• Corruption and firm performance: Evidence from Greek firms.

      Athanasouli, Daphne; Goujard, Antoine; Sklias, Pantelis; University of Peloponnese (Kavala Institute of Technology, 2012)
      This article investigates the relationship between corruption and firm performance in Greece using firm level data. Corruption is overall negatively associated with firm size and growth at the firm level. We focus on the effect of ‘administrative corruption’, whereby firms engage in corrupt practices and bribery of government officials. We contrast the firm experience of corruption and the contextual experience of corruption at the sectoral level and find that the latter, contextual corruption is more important. The contextual effect of corruption identifies the magnitude of systemic corruption in Greece, indicating the need for reforms in an institutional environment that allows corrupt practices. Furthermore, firms of different size appear differently affected by corruption. This suggests that firm engagement in corruption is heterogeneous. Using quantile regressions, small and medium firms display a higher engagement in corrupt practices. However, their performance is less correlated with corruption than that of large firms.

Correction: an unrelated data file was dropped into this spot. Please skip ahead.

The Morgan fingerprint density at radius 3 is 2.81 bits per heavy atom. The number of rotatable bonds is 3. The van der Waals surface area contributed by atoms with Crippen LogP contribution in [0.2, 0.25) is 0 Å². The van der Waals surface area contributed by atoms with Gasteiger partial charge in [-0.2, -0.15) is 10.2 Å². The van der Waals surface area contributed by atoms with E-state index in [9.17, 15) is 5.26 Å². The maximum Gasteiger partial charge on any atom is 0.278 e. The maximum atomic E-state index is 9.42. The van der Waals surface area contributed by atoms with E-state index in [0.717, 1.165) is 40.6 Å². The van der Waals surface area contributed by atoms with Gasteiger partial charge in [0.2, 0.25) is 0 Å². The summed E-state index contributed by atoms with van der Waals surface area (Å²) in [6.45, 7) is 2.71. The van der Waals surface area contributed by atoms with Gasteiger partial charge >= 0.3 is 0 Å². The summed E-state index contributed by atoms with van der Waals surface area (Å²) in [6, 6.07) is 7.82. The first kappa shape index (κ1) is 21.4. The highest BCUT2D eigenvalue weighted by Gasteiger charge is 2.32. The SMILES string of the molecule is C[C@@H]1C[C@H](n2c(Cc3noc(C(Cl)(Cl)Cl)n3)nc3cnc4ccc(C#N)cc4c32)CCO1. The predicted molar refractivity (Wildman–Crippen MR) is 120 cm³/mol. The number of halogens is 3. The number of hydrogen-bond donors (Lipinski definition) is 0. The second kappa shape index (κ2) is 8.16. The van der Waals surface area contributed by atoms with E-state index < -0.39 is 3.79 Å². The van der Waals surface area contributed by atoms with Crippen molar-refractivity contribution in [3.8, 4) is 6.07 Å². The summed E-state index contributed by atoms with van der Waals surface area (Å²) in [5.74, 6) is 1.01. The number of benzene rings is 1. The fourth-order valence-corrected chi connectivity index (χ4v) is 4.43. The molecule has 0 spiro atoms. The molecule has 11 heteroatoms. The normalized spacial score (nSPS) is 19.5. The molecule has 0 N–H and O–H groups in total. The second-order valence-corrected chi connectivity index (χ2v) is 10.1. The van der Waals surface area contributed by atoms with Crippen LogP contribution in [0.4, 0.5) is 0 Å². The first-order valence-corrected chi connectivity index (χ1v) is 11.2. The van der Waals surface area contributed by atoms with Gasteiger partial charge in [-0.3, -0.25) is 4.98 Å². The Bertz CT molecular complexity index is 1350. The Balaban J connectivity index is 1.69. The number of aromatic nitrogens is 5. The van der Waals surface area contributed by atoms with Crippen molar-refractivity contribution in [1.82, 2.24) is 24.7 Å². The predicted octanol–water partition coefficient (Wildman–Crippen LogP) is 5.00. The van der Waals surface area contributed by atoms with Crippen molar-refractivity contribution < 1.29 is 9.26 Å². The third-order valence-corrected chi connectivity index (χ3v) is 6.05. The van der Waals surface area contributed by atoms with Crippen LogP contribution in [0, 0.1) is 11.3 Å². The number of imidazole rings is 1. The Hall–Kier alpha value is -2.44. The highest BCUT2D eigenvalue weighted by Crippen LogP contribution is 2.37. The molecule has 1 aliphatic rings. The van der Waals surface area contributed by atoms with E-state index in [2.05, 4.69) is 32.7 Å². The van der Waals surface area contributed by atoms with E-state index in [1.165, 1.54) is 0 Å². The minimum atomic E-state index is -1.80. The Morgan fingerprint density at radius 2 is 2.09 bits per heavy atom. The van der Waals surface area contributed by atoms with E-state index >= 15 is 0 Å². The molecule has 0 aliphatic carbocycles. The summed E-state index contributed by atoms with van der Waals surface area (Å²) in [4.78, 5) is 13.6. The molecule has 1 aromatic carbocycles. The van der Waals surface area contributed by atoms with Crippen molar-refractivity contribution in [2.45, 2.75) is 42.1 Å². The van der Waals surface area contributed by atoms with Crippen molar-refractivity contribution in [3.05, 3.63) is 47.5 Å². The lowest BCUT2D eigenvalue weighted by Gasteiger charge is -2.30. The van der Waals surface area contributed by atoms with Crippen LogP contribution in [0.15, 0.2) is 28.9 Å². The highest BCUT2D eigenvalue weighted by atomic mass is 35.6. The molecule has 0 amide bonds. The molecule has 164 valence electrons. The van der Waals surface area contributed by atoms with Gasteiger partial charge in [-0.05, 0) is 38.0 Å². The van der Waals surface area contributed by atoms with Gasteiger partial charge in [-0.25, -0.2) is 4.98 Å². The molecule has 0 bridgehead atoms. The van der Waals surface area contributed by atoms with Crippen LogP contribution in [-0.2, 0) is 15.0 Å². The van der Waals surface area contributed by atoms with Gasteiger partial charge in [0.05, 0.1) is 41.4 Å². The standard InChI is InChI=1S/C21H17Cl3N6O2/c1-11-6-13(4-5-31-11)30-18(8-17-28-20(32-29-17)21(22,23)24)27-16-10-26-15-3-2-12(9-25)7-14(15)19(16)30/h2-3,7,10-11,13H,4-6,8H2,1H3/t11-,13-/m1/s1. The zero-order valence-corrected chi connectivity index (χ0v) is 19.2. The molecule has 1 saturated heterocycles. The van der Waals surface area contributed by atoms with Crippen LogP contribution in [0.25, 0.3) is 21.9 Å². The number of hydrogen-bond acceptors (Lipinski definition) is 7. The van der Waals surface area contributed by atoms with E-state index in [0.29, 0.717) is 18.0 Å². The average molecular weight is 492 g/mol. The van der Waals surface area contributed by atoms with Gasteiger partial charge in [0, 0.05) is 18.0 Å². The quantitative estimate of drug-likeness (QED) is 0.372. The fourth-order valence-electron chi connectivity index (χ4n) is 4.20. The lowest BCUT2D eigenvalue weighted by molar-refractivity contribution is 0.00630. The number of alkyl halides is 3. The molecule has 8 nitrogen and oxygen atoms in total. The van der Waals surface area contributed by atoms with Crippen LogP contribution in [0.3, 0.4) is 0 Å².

• Corruption and management practices: Firm level evidence.

      Athanasouli, Daphne; Goujard, Antoine; University College London (Elsevier, 2015-05-04)
      We argue that corruption can decrease aggregate productivity by deteriorating firm management practices. We investigate the impact of regional corruption on the management quality of firms within the manufacturing sector in Central and Eastern Europe. The empirical challenge is that bureaucrats’ bribing practices may evolve in response to firm behaviors, and that regional corruption is measured with error. To identify causal effects, our preferred specifications use a difference-in-differences methodology. We measure the manufacturing industries’ exposure to corruption using their level of dependence to contract institutions. Controlling for regional and manufacturing industry – country fixed effects, we find that firms in more contract dependent industries, located in more corrupt regions, tend to have lower management quality, a more centralized decision-making process, and a lower level of education among administrative staff. In more corrupt regions, contract dependent firms are also characterized by lower investment in R&D, and smaller product markets. We show that our findings are not likely to be driven by omitted variables, outliers, or reverse causality.